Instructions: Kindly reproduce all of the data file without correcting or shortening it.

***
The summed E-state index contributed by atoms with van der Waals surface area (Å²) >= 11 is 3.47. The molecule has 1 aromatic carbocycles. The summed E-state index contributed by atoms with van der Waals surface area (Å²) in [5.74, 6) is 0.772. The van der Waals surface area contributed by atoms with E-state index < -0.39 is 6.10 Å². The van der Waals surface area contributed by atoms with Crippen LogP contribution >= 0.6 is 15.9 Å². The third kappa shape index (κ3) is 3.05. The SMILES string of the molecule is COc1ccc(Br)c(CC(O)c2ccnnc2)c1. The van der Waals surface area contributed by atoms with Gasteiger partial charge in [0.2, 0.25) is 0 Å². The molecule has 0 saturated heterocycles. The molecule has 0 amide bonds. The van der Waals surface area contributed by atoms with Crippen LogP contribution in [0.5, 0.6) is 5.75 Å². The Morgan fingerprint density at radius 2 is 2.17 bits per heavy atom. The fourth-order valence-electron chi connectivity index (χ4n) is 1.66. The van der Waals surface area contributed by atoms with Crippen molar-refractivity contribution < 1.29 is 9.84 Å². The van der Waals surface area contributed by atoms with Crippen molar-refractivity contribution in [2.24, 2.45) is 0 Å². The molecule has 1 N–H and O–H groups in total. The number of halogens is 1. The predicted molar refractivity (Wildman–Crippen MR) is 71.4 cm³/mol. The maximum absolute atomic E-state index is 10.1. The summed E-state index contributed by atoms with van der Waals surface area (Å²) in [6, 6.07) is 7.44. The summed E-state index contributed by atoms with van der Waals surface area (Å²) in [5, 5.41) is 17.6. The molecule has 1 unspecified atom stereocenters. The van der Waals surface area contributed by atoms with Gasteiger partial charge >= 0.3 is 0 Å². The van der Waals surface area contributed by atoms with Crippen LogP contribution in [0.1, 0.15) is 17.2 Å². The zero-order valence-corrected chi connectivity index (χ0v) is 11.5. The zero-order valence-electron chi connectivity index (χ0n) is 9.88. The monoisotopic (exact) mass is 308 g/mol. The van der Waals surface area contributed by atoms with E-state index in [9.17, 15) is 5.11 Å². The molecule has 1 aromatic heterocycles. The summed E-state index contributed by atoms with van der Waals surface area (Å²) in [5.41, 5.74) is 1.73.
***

The summed E-state index contributed by atoms with van der Waals surface area (Å²) >= 11 is 3.47. The molecule has 1 aromatic carbocycles. The summed E-state index contributed by atoms with van der Waals surface area (Å²) in [5.74, 6) is 0.772. The van der Waals surface area contributed by atoms with E-state index < -0.39 is 6.10 Å². The van der Waals surface area contributed by atoms with Crippen LogP contribution >= 0.6 is 15.9 Å². The third kappa shape index (κ3) is 3.05. The SMILES string of the molecule is COc1ccc(Br)c(CC(O)c2ccnnc2)c1. The van der Waals surface area contributed by atoms with Gasteiger partial charge in [0.2, 0.25) is 0 Å². The molecule has 0 saturated heterocycles. The molecule has 0 amide bonds. The van der Waals surface area contributed by atoms with Crippen LogP contribution in [0.5, 0.6) is 5.75 Å². The Morgan fingerprint density at radius 2 is 2.17 bits per heavy atom. The fourth-order valence-electron chi connectivity index (χ4n) is 1.66. The van der Waals surface area contributed by atoms with Crippen molar-refractivity contribution < 1.29 is 9.84 Å². The van der Waals surface area contributed by atoms with Crippen molar-refractivity contribution in [2.24, 2.45) is 0 Å². The molecule has 1 N–H and O–H groups in total. The number of halogens is 1. The predicted molar refractivity (Wildman–Crippen MR) is 71.4 cm³/mol. The maximum absolute atomic E-state index is 10.1. The summed E-state index contributed by atoms with van der Waals surface area (Å²) in [6, 6.07) is 7.44. The summed E-state index contributed by atoms with van der Waals surface area (Å²) in [5, 5.41) is 17.6. The molecule has 1 unspecified atom stereocenters. The van der Waals surface area contributed by atoms with Gasteiger partial charge >= 0.3 is 0 Å². The van der Waals surface area contributed by atoms with Crippen LogP contribution in [0.1, 0.15) is 17.2 Å². The zero-order valence-corrected chi connectivity index (χ0v) is 11.5. The zero-order valence-electron chi connectivity index (χ0n) is 9.88. The monoisotopic (exact) mass is 308 g/mol. The van der Waals surface area contributed by atoms with E-state index in [9.17, 15) is 5.11 Å². The molecule has 1 aromatic heterocycles. The summed E-state index contributed by atoms with van der Waals surface area (Å²) in [5.41, 5.74) is 1.73.